Sapphire’s unique properties make it a perfect material for high-performance applications due to its optical transparency, physical strength, resistance to abrasion and corrosion, temperature durability, chemical inertness, and bio-compatibility. As a result, it is perfectly suited for extreme environments where material durability is just as important as optical clarity.

One extreme use case is in the aerospace and defense industry where there’s a need for rugged windows for targeting pods and missile domes, most notably for the US F-35 fighter jet, that may come in contact with harsh conditions from the harsh, gritty desert with extremely high temperatures to high altitudes with extreme low temperatures.

Market research firm Yole Developpement determined that non-substrate applications for sapphire in the defense, semiconductor and other applications represent 25% of the sapphire industry revenue in a new study.  The market represents a solid growth opportunity for sapphire makers.

While there is opportunity, innovation is needed.  Sapphire traditionally has been limited to smaller shapes and sizes using traditional growth methods.  As sensor technology and applications, in defense and aerospace in particular, have evolved, the size requirements for sapphire windows have grown substantially.  One company that is innovating sapphire crystal growth is Rubicon Technology.

In a recent paper, Rubicon’s Dr. Jonathan Levine, Director of Technical Business Development, detailed how Rubicon successfully produced very large sapphire blanks using a highly modified horizontal directional solidification process. This new method, named the Large‐Area Netshape Crystal Extraction (LANCE) system is currently able to produce crystals of several different orientations. The company plans to produce sapphire windows as large as 36 x 18 x 0.8 inches.

For Further Reading Blog, Opportunities for Sapphire: New Applications & Markets Explained, Blog, How Large Can You Go? Sapphire Windows Grow Up and Across,

Rubicon Technology, Synthesis and characterization of large optical-grade sapphire windows produced from a horizontal growth process,

The Art of Sapphire – Ensuring High Quality Sapphire Wafers

You might think from the title of this post that we’re talking about gems or jewelry, but we’re not. We’re talking about commercial sapphire – the type that is used to make LEDs. Not all commercial sapphire is high quality. In fact, the quality of the sapphire crystal impacts the quality of the sapphire wafer and the resulting LED. Sapphire producers must go through a qualification process in order for LED manufacturers to select the vendor. What are they looking for? Raja Parvez, President and CEO of Rubicon Technology shared information about what LED manufacturers look for when they come to Rubicon.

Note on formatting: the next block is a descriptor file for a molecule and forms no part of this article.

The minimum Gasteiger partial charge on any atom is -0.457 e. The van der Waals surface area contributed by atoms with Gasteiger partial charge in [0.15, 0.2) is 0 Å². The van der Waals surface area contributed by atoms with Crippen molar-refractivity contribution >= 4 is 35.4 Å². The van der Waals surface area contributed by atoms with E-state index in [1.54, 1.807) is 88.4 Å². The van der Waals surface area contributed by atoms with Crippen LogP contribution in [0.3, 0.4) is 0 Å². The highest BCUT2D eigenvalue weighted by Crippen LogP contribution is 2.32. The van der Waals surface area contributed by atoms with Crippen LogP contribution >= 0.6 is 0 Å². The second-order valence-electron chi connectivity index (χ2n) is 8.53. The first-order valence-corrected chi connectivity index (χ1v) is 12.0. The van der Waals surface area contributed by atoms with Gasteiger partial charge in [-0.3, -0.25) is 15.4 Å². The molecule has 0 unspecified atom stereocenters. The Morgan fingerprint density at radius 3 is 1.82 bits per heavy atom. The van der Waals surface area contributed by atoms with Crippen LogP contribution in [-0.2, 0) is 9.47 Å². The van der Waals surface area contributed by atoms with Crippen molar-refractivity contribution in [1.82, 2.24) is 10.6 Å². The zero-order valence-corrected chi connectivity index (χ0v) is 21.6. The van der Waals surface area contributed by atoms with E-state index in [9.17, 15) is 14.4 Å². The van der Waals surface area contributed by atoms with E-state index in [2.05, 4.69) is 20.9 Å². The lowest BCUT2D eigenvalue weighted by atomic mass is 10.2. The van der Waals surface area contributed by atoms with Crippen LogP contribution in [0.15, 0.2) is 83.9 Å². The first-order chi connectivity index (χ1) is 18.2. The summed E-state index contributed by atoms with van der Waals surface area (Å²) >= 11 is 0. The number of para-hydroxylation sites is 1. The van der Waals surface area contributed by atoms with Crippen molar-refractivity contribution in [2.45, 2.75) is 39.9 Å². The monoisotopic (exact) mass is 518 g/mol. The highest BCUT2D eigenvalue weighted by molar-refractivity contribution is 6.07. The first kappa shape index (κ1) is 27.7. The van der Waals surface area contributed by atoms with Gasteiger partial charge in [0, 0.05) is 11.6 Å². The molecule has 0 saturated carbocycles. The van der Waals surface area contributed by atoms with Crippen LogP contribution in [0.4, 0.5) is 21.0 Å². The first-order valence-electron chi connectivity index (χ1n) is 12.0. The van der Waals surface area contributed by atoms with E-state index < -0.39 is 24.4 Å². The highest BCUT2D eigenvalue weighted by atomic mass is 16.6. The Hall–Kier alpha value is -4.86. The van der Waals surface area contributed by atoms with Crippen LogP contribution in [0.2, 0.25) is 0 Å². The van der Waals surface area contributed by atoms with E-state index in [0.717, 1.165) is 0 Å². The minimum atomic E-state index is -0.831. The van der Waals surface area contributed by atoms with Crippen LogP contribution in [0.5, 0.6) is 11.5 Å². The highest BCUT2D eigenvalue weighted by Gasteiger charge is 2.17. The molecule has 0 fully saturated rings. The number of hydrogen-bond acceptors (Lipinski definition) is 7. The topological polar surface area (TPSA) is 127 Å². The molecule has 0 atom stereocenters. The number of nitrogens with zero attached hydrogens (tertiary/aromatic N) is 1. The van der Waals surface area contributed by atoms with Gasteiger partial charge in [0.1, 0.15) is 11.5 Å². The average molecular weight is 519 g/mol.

Rubicon Technology shared information about what LED manufacturers look for when they come to Rubicon.

Flatness: When a sapphire wafer is not flat it will become like a potato chip during processing. This prevents the wafer from being processed properly. The key tolerance for 6-inch and 8-inch is the flatness across the wafer. Thickness is not standardized yet and can range anywhere from 1-2 mm. The greater thickness also uses a larger amount of sapphire, but we’ll get to that in a later post.

Cleanliness: Surface morphology of the wafer needs to be clean and presents a uniform surface before depositing the epitaxial layer. The particulate count on the polished surface is very important too. A dirty wafer will cause issues when depositing the epitaxial layer. In addition, if impurities have been introduced in crystal development, colorization will be introduced rendering a colored crystal. This has a negative effect on commercial sapphire quality in contrast to gem quality sapphire that depend on impurities for their color such as red (with chromium impurities) for rubies and blue (with titanium and iron impurities) for sapphire. For example, commercial sapphire crystals with impurities result in pink wafers that interfere with LED performance.

Stress: LED manufacturers need stress-free wafers. Sapphire crystals go through temperature cycles of up to 1200ºC. That causes stress that can create cracks in the wafers and reduce yield. Rubicon’s ES2 technology produces almost stress-free crystals. During the crystal growth cycle, 50 percent of the time is taken to grow our crystal, and 50 percent is taken to cool down the crystal. During cooling, stresses are automatically released. Other wafer technologies introduce significant stress, so it’s common to put those wafers through an annealing furnace to reduce stress. This adds operational costs and time to production.